Fat chance. The cops were not letting anyone cross to 2nd Ave, even. (The rally was in 1st Ave.) At every intersection they had closely guarded barriers, and they funneled us ever further north with promises that we could cross eastward one or two blocks further up… Thousands of anti-war demonstrators from many parts of NYC and elsewhere were being herded north– away from the rally–but moving along good-naturedly. We became quite a large group of people moving north along the broad sidewalks. Why, it even looked like a march!
At 59th St, they finally let us cross east. By then, it was too late to join the Quaker group, so we walked right on over to 1st Ave and walked a couple of blocks south to join the main body of the rally between 56th and 57th Sts. We “arrived” there at just about noon, the time the event was scheduled to begin. We could not see the head of the rally at all, but watched the whole event on a large screen half a block ahead of us.
The prayers and invocations at the beginning were very moving: a black Baptist Bishop, a Muslim imam, a woman rabbi, a Hispanic Catholic, and the keening prayer of the Chief of the Lakota Sioux. Then, there was an amazing constellation of speakers, including my old favorite Archbishop Tutu. Pete Seeger came out, despite the intense cold and his advancing years, and led a song. The crowd around us stamped their feet or jogged in place to try to get warm. Some notable signs I saw: “Stop mad cowboy disease”, “Duct and cover!” and even a quote from Ovid pinned to someone’s backpack.
Shortly after 2 p.m., I needed to leave. Getting out of the pens the police had made for us was almost as hard as getting in. When I did make it back to 2nd Ave, and then again at 3d Ave– each time, there were barricades up with the police still preventing people from moving east to 1st Ave. Some of those people had been trying to get through for the past two hours. Mostly, the police just seemed businesslike and very firm, stamping their feet and exchanging grimaces about the dire cold.
At one of the intersections I passed on my way out, however, the police were all in riot gear, unlike all the others I’d seen. They were standing around seemingly just spoiling for a fight. Nearby were parked coaches from the prison department, ready, I surmised, to be loaded with arrestees. I didn’t have time to stop and make a clear assessment, however.
And just about all the way over to where I got on the F train at 63rd and Lexington, the traffic was at a complete standstill
The effect of the court order banning a march, and of the way the police then played their role, was that a lot of people who had come to join the event, including some who’d come hundreds of miles to do so, were prevented from exercising their right to assemble peacefully. Probably, the effects on traffic and on non-demonstrating New Yorkers, were just as bad or worse than what would have been caused by allowing a well-planned march. The police ended up making a hundred or fewer arrests. But they certainly cleaned up on their overtime.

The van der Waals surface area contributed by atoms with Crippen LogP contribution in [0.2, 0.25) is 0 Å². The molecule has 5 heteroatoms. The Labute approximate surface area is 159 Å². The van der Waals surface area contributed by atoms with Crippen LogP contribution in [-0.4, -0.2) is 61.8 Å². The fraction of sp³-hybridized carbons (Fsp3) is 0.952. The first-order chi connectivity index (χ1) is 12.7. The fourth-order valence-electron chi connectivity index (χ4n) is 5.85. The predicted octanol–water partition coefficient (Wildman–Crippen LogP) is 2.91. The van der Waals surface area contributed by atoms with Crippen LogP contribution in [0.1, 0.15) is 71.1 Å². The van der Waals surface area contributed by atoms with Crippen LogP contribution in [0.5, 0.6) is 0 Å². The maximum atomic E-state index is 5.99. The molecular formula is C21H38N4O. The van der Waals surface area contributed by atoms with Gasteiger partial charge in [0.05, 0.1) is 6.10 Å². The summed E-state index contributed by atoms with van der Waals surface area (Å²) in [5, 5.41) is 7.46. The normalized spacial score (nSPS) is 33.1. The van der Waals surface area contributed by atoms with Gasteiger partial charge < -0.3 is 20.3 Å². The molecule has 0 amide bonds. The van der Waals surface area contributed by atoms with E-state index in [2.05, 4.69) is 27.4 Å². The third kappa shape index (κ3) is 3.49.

* * *
DRIVING HOME WITH GARRISON KEILLOR: After the rally I drove south. I had dinner with a family friend at Haverford College, in Philly; drove some more; got in late to the home of another friend in DC; left the car outside; went to bed totally knackered
This morning, I found DC magically blanketed in 7 inches of fresh snow, and more coming all the time. I was eager to get back to my hearth and home here in Charlottesville, Va., and figured the going would only get worse for the next couple of days.
It took 40 mins to dig the car out. I knew the drive would be tough but I had warm clothes, food, water, a cellphone, and set off around the beltway to I-66.
The first couple of hours, I had “Prairie Home Companion” on the radio. Garrison Keillor was hilarious. I really haven’t listened much to him recently.
The most hilarious parts were when he was skewering the Bush administration. Lots of jokes about duct tape– of course. And then, a great riff when they were talking about reports that the “Rapture” long awaited by the evangelicals had just taken place. (Asked whether this was true, the ‘President’ said, “Well, I’m still here, aren’t I?”) I shouldn’t spoil the suspense, in case you’re waiting for the re-runs. But I will just reveal that most of the truly righteous souls taken to glory in the Rapture turned out to be Lutherans…
Here’s the thing, though. If even fairly mainstream entertainers like Garrison Keillor are so openly mocking of the Bushies’ present war preparations and scaremongering, shouldn’t the Bushies be paying a lot more attention to that?
Here’s another thing. I wasn’t around in the US during the Vietnam war. And I know the American involvement there grew up differently from the assembling and possibly imminent activation of a massive invasion force that we see around Iraq today.
But it strikes me that the kind of coalition that I saw firsthand in New York– labor unions, black and Latino organizations, churches and other faith groups, public intellectuals, members of the US Congress, etc etc– is a pretty impressive anti-war force to have assembled already… and thus far, the “really big” phase of the war hasn’t even been launched.
Plus, the international dimension of the peace movement is very evident, and very important. We were trying to rally near the U.N., where just the day before French Foreign Minister Dominique de Villepin received unprecedented applause for his plea to try to avoid war. We were rallying, too, on the same day as millions of other folks from all round the world…